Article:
The rediscovered Hula painted frog is a living fossil

Nat Commun. 2013:4:1959. doi: 10.1038/ncomms2959.


Amphibian declines are seen as an indicator of the onset of a sixth mass extinction of life on earth. Because of a combination of factors such as habitat destruction, emerging pathogens and pollutants, over 156 amphibian species have not been seen for several decades, and 34 of these were listed as extinct by 2004. Here we report the rediscovery of the Hula painted frog, the first amphibian to have been declared extinct. We provide evidence that not only has this species survived undetected in its type locality for almost 60 years but also that it is a surviving member of an otherwise extinct genus of alytid frogs, Latonia, known only as fossils from Oligocene to Pleistocene in Europe. The survival of this living fossil is a striking example of resilience to severe habitat degradation during the past century by an amphibian.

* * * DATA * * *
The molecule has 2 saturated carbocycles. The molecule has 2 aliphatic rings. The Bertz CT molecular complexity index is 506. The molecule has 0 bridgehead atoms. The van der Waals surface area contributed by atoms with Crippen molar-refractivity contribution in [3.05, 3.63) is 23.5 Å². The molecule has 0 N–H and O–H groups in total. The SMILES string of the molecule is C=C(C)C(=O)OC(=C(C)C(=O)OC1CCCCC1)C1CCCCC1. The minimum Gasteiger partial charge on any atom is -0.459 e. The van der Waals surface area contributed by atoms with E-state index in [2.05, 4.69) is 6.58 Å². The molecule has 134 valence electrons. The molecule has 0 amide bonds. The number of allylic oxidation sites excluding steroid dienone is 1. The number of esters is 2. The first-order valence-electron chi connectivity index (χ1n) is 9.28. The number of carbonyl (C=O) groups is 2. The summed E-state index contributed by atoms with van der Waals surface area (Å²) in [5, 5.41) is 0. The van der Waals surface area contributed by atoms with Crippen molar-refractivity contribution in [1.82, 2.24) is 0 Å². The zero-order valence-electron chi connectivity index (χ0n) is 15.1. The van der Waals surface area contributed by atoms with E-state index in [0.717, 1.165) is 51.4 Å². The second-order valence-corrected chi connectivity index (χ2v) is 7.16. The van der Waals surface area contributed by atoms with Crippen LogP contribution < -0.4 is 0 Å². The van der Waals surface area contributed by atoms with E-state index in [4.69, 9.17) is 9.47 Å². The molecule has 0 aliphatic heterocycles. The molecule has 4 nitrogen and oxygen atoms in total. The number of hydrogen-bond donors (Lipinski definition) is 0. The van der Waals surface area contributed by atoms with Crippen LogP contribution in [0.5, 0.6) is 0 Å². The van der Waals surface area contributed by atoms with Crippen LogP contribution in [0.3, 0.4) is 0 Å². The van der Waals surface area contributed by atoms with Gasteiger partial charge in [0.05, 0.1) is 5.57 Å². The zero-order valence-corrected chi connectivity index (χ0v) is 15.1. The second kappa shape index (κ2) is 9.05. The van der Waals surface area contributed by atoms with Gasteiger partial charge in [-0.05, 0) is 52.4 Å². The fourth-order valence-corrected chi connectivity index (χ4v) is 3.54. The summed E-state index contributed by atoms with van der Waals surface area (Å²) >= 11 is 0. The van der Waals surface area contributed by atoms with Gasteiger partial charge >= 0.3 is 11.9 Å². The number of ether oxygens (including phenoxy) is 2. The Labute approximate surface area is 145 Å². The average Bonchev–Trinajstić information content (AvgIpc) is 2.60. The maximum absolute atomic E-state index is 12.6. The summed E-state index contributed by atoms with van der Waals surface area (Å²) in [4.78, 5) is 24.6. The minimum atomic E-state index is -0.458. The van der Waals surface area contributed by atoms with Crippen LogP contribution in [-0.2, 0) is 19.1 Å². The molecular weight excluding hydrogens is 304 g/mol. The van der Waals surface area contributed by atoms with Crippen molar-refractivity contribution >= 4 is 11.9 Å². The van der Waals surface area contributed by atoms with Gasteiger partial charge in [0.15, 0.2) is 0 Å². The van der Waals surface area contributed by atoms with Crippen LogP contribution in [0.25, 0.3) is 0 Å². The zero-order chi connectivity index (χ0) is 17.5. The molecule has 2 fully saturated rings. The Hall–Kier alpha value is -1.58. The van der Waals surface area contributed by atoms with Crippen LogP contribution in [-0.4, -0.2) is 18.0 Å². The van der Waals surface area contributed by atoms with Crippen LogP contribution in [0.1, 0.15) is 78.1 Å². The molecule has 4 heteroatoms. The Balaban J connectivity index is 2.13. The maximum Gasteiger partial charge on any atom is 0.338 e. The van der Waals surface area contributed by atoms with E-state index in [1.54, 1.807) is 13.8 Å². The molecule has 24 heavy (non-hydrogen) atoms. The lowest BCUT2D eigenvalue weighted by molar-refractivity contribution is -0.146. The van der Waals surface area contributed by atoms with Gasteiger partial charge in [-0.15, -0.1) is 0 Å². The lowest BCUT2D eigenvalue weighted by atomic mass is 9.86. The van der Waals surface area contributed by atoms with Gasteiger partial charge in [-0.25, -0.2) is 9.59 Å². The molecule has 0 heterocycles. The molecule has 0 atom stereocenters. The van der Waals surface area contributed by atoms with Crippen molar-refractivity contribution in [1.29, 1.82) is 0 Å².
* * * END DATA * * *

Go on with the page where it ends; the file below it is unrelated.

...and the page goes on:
Publication types

  • Research Support, Non-U.S. Gov't

MeSH terms

  • Animals
  • Anura / anatomy & histology*
  • Bone and Bones / anatomy & histology
  • Europe
  • Female
  • Fossils*
  • Israel
  • Likelihood Functions
  • Male
  • Molecular Sequence Data
  • Phylogeny

Associated data

  • GENBANK/KC867706
  • GENBANK/KC867707
  • GENBANK/KC867708
  • GENBANK/KC867709
  • GENBANK/KC867710
  • GENBANK/KC867711